The strong belief in superstitions and myths among many residents in the North East Region is a major challenge to fighting the spread of the Coronavirus Disease (COVID-19).
The National Commission for Civic Education (NCCE) said the belief systems and conspiracy theories among residents in the region with regard to the disease led to grave disregard for the precautionary and safety protocols prescribed to curb the spread of the canker.
The NCCE, therefore, expressed worry and called for collective efforts from all stakeholders to demystify the misconceptions surrounding the virus to ensure that people, especially the residents of the North East Region adhere strictly to the COVID-19 protocols.
Mr Wilberforce Zangina, the Acting Regional Director, NCCE, who was speaking in an interview with the Ghana News Agency at Nalerigu, said many people in the region did not believe the virus was in Ghana while others were of the view that people from the North East Region could not be infected with the virus.
These are not making residents to adhere to the safety measures put in place to fight the disease.
“Some inhabitants are of the impression that COVID-19 does not exist but the elite want to create fear and panic to enable them spend state money. They also believe that the disease cannot affect people of North East Region because the Overlord of the Mamprugu Kingdom has said so even though this assertion is not true,” he said.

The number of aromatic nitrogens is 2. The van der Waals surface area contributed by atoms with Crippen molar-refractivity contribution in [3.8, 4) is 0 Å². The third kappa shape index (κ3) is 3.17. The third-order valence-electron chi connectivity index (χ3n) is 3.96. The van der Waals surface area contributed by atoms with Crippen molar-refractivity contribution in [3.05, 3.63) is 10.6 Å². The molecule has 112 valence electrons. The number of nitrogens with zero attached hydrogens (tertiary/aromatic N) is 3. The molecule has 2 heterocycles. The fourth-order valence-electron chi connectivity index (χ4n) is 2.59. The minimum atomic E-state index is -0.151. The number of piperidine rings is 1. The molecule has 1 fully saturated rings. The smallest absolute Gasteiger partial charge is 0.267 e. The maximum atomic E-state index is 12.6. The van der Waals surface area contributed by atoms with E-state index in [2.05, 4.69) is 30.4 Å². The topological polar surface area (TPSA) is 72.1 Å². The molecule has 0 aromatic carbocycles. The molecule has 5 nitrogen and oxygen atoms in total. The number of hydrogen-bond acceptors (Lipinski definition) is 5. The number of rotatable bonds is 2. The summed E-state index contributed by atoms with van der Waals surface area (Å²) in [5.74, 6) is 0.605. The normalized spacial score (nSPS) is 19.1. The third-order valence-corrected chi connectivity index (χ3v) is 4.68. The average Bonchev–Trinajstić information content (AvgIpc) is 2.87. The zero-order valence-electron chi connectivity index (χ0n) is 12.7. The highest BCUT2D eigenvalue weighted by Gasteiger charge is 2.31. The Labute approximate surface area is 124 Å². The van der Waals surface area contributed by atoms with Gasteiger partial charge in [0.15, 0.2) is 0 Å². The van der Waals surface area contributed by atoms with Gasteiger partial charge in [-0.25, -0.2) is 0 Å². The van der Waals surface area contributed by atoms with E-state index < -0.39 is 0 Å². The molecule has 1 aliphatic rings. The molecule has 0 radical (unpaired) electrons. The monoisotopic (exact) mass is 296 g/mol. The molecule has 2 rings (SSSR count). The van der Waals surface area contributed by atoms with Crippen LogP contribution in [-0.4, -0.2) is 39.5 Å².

Mr Zangina disclosed that as every region was fighting to stop the spread of the disease by suspending all social functions and gathering, funerals, naming ceremonies, weddings among others were still being performed with total disregard and non-compliance with the social distancing protocols and other preventive measures such as wearing of nose masks.
He said the empty Veronica buckets stationed at vantage points to encourage regular hand washing did not encourage people to take the disease preventive measures serious and it was rare to see anyone wearing a nose mask.
Mr Zangina indicated that the virus was real and had no cure, adding that the restrictions and protocols prescribed by the government, the Ghana Health Service and the World Health Organization were to prevent people from being infected and called for efforts to ensure compliance.
He noted that the NCCE with its mandated obligation had intensified education across many communities in all the six districts in the region and had so far carried out 280 outreach programmes as against the initial target of 204.
The Acting Regional Director indicated apart from the NCCE taking COVID-19 education to market places, street announcements and other public places, it had also engaged the security services, religious and traditional authorities, faith based organizations, youth groups among other identifiable groups on the virus and the need to avoid stigmatizing infected and recovered persons.
While expressing gratitude to some stakeholders for their support to the NCCE, Mr Zangina urged all stakeholders to join hands with NCCE to cause attitudinal change among the people towards the fight against the spread of the virus.